Although devastating effect of fake news has been the subject of history annals and textbooks, its reintroduction into our collective consciousness by one of the most influential voices in the world has created a problematic duality for marketing and communications practitioners.
Edelman and others have been tracking consumer data that reveals most Americans really don’t trust the media, company spokespeople or the heads of big business anymore. And while consumer trust in what historically had been the most trusted communications channel has fallen to record lows, the demand for media relations results remains high across our industry.
Along with other factors reshaping marketing and communications spending industrywide, the smile-and-dial approach to media pitching can be hard to shed from marketing plans despite the diminishing returns the approach offers in today’s pageview ecosystem.
Paid media channels, which historically have offered more control for a brand than earned channels, have also proven to be potentially unsafe for certain messages. Increasingly, advertisers are taking stances through publicly announced boycotts of some of the most popular personalities across the traditional broadcast and online media landscapes.
Communicators and marketers across the country continue to grapple with this challenge, which will be the topic of my August keynote address of Tampa PRSA’s 2017 Professional Development Day, in addition to being the paramount concern I heard from attendees at a breakfast event with Orlando’s PRSA Chapter last month.
Most the conversation was focused on how individuals, brands and media companies have responded to the shifting sands of consumer trust. And more importantly, how those course-corrections have unearthed new ways for communicators to earn consumer trust back:
- Influencers have joined big business and legacy media as the new voices of authority: Peer-to-peer digital media has enabled people like you and me to command attention and influence behavior in a way that only a select few used to. It’s no surprise that influencer marketing has gone from a potential budget consideration for next year to a daily part of brand management. But this scale has perhaps come at a cost, as some of the most trusted and longest-tenured voices are now no longer 100 percent brand safe. It’s created opportunity for “microinfluencers,”or those with fewer than a thousand followers, to gobble up our online attention and engagement — the cycle begins anew.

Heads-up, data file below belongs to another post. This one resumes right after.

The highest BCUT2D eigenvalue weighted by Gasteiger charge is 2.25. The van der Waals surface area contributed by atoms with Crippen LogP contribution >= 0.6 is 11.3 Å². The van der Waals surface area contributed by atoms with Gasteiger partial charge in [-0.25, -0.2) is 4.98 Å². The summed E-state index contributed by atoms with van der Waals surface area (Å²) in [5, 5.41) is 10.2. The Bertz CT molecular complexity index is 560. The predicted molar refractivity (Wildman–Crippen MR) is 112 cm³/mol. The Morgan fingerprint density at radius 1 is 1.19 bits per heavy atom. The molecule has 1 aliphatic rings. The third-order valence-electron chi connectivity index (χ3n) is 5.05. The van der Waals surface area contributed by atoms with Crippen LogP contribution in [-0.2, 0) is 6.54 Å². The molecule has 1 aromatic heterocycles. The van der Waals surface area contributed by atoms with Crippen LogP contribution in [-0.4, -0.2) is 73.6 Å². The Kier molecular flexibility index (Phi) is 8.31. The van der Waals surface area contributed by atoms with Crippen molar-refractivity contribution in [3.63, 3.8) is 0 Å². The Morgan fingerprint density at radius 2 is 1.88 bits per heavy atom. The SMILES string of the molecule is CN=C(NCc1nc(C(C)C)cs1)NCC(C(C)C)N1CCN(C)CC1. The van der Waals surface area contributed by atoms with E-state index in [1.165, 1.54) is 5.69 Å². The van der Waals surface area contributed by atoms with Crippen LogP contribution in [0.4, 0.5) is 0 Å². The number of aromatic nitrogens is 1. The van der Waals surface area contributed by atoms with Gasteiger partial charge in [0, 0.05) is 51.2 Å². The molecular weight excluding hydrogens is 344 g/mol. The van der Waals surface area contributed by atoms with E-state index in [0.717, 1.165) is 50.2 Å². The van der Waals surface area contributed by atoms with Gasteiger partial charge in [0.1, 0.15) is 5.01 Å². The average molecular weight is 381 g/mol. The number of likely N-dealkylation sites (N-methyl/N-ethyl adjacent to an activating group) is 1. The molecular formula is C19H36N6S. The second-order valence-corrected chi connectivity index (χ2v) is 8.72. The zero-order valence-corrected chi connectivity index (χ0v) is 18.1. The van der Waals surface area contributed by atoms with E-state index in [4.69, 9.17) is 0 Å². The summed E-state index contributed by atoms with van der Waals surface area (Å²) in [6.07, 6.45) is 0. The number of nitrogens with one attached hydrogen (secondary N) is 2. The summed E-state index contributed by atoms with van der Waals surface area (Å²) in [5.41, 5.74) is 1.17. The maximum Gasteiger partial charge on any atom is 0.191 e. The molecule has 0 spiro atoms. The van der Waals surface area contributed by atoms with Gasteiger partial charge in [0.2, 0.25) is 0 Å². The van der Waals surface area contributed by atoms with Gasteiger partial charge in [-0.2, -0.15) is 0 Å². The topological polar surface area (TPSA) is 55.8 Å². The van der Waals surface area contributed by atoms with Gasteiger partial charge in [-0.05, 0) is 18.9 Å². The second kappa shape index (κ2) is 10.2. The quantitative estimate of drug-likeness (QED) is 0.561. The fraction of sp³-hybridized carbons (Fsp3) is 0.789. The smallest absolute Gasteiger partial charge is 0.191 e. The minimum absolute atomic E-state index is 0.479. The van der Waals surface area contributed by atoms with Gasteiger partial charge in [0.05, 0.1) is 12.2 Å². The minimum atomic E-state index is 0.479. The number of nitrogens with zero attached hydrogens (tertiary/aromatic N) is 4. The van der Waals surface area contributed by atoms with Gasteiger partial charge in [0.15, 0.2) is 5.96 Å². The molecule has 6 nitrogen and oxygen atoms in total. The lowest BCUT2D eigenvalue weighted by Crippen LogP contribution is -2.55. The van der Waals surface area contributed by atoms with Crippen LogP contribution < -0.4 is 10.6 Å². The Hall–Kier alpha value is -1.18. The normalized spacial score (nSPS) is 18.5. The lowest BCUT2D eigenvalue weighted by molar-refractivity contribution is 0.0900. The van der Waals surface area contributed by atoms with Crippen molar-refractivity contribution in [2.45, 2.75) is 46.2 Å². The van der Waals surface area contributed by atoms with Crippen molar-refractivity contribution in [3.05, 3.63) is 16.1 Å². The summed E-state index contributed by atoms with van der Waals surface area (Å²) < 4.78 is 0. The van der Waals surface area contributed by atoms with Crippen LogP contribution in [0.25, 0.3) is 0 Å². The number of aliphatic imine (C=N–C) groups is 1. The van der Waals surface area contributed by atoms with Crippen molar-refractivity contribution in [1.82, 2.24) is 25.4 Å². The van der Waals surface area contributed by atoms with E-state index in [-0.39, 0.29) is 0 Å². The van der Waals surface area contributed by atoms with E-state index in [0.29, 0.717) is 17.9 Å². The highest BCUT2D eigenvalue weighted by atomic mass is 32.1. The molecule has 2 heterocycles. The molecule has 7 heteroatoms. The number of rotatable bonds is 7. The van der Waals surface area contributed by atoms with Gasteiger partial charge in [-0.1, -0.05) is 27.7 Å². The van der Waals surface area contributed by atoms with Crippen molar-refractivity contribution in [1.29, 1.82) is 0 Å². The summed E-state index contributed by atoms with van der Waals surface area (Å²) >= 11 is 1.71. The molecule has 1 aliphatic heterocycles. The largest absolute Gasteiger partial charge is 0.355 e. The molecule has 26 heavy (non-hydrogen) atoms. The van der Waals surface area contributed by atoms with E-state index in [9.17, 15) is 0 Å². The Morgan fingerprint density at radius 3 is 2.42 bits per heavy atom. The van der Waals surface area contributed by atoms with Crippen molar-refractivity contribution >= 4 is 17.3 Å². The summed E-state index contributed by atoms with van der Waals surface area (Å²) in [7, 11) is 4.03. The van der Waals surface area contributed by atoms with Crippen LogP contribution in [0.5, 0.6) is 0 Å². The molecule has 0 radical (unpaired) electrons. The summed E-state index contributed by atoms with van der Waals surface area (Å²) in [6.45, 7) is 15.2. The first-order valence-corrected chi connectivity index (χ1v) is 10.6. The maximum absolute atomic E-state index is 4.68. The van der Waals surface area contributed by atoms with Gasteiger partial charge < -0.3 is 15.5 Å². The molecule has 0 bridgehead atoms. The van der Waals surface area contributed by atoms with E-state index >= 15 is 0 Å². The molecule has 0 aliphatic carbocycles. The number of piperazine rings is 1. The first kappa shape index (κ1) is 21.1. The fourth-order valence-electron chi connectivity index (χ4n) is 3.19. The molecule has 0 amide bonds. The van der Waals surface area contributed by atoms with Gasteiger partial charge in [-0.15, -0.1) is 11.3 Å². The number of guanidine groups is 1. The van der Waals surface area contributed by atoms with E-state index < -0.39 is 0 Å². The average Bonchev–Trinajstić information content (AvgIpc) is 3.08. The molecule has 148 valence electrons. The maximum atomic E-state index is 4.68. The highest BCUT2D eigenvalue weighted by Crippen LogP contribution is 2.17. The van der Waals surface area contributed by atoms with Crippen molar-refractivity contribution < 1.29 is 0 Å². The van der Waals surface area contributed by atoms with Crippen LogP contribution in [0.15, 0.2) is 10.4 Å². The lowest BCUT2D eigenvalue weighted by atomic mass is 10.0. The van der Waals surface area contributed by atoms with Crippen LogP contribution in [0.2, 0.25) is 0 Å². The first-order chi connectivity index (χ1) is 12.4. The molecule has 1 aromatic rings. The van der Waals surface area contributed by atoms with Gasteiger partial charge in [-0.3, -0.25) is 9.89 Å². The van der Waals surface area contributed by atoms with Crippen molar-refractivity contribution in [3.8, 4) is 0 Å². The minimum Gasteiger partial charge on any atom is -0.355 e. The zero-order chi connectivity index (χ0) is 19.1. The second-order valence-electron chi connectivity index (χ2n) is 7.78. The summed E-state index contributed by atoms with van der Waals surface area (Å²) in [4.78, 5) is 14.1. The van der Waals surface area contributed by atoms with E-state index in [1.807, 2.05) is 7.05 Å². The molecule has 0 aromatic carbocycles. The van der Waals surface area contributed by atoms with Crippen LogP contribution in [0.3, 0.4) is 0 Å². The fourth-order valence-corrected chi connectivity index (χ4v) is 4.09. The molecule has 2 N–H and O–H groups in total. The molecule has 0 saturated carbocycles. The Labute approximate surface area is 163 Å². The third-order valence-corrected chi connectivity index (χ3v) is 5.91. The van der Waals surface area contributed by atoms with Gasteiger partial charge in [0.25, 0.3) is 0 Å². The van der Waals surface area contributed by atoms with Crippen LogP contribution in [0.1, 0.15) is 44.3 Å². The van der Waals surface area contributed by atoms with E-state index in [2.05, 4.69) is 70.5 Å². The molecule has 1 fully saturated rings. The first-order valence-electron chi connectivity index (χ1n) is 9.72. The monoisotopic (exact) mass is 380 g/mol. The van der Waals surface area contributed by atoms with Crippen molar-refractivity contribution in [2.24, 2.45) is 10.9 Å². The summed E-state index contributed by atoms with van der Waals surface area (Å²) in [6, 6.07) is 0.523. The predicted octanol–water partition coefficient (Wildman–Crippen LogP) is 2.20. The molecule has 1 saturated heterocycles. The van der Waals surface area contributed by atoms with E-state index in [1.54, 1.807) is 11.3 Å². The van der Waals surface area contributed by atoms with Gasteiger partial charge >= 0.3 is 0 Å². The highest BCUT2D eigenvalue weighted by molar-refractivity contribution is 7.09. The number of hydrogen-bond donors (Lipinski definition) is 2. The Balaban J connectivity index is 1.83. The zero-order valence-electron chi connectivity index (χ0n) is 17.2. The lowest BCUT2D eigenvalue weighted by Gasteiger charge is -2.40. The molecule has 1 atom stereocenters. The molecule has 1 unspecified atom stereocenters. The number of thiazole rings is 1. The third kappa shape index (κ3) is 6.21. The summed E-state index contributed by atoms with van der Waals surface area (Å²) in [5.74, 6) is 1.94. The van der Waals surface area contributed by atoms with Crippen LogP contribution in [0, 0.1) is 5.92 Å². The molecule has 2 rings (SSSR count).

- Brands became their own media companies: With declining reach and trust in legacy media, brands gradually turned to the digital channels they could own — think websites, social pages, email newsletters and others — to self-publish their message and better reach target audiences. Armed with the same powerful creative and distribution tools as media companies, brands today can operate professional-quality newsrooms that journalists check daily for breaking news, or produce enough quantity content to run an award-winning 24-hour TV network. In other words, brands can create the coverage and attention they previously paid for, or earned their way into — if you can’t join ‘em, beat ‘em.
- Publishers are making a comeback with new networks and verticals: The harsh reality of the pageview economy has forced most publishers to reconsider digital, peer-to-peer platforms as the primary way to reach and monetize an audience. In those hyper-competitive search and social channels, the now infinitesimal organic reach of content makes it even harder to achieve those objectives. Publishers have responded not only by increasing their overall output, adding new political, issues and opinion-led verticals or even spin-off brands, but also by forming feeder networks of news outlets down to the DMA-level that identify and then syndicate content that’s going to get read and rank well online. These new tricks have served the old dogs well. In addition to owning nearly a quarter of social engagement for U.S. brands in 2016, media and publishing companies are often guinea pigs for new social and search features before they are rolled out to the public, thanks to their quality reach and content.
Brad Simon is an account supervisor, Edelman Orlando.